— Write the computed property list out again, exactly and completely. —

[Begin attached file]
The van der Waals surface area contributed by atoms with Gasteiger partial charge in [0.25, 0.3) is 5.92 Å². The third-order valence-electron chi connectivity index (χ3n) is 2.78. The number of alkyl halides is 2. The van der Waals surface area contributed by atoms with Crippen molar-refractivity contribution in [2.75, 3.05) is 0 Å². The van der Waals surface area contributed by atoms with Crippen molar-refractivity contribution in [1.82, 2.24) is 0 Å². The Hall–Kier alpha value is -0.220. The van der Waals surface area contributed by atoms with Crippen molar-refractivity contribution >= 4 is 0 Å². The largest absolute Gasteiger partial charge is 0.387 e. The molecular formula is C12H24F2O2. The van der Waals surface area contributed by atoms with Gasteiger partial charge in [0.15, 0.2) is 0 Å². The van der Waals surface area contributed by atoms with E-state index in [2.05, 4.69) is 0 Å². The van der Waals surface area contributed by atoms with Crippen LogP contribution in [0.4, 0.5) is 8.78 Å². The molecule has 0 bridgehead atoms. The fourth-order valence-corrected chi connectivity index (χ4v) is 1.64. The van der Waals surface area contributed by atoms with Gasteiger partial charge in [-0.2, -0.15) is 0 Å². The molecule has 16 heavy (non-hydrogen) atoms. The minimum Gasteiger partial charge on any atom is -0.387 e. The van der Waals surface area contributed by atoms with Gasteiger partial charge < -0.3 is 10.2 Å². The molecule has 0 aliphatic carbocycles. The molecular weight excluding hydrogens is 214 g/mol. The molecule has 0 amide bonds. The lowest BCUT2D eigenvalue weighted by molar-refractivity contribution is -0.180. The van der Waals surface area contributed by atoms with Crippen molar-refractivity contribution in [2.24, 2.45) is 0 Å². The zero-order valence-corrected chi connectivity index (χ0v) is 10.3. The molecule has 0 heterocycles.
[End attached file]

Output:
The van der Waals surface area contributed by atoms with Gasteiger partial charge in [0.25, 0.3) is 5.92 Å². The third-order valence-electron chi connectivity index (χ3n) is 2.78. The number of alkyl halides is 2. The van der Waals surface area contributed by atoms with Crippen molar-refractivity contribution in [2.75, 3.05) is 0 Å². The van der Waals surface area contributed by atoms with Crippen molar-refractivity contribution in [1.82, 2.24) is 0 Å². The Hall–Kier alpha value is -0.220. The van der Waals surface area contributed by atoms with Crippen molar-refractivity contribution >= 4 is 0 Å². The largest absolute Gasteiger partial charge is 0.387 e. The molecular formula is C12H24F2O2. The van der Waals surface area contributed by atoms with Gasteiger partial charge in [0.15, 0.2) is 0 Å². The van der Waals surface area contributed by atoms with E-state index in [2.05, 4.69) is 0 Å². The van der Waals surface area contributed by atoms with Crippen LogP contribution in [0.4, 0.5) is 8.78 Å². The molecule has 0 bridgehead atoms. The fourth-order valence-corrected chi connectivity index (χ4v) is 1.64. The van der Waals surface area contributed by atoms with Gasteiger partial charge in [-0.2, -0.15) is 0 Å². The molecule has 16 heavy (non-hydrogen) atoms. The minimum Gasteiger partial charge on any atom is -0.387 e. The van der Waals surface area contributed by atoms with Gasteiger partial charge < -0.3 is 10.2 Å². The molecule has 0 aliphatic carbocycles. The molecular weight excluding hydrogens is 214 g/mol. The molecule has 0 amide bonds. The lowest BCUT2D eigenvalue weighted by molar-refractivity contribution is -0.180. The van der Waals surface area contributed by atoms with Crippen molar-refractivity contribution in [2.24, 2.45) is 0 Å². The zero-order valence-corrected chi connectivity index (χ0v) is 10.3. The molecule has 0 heterocycles.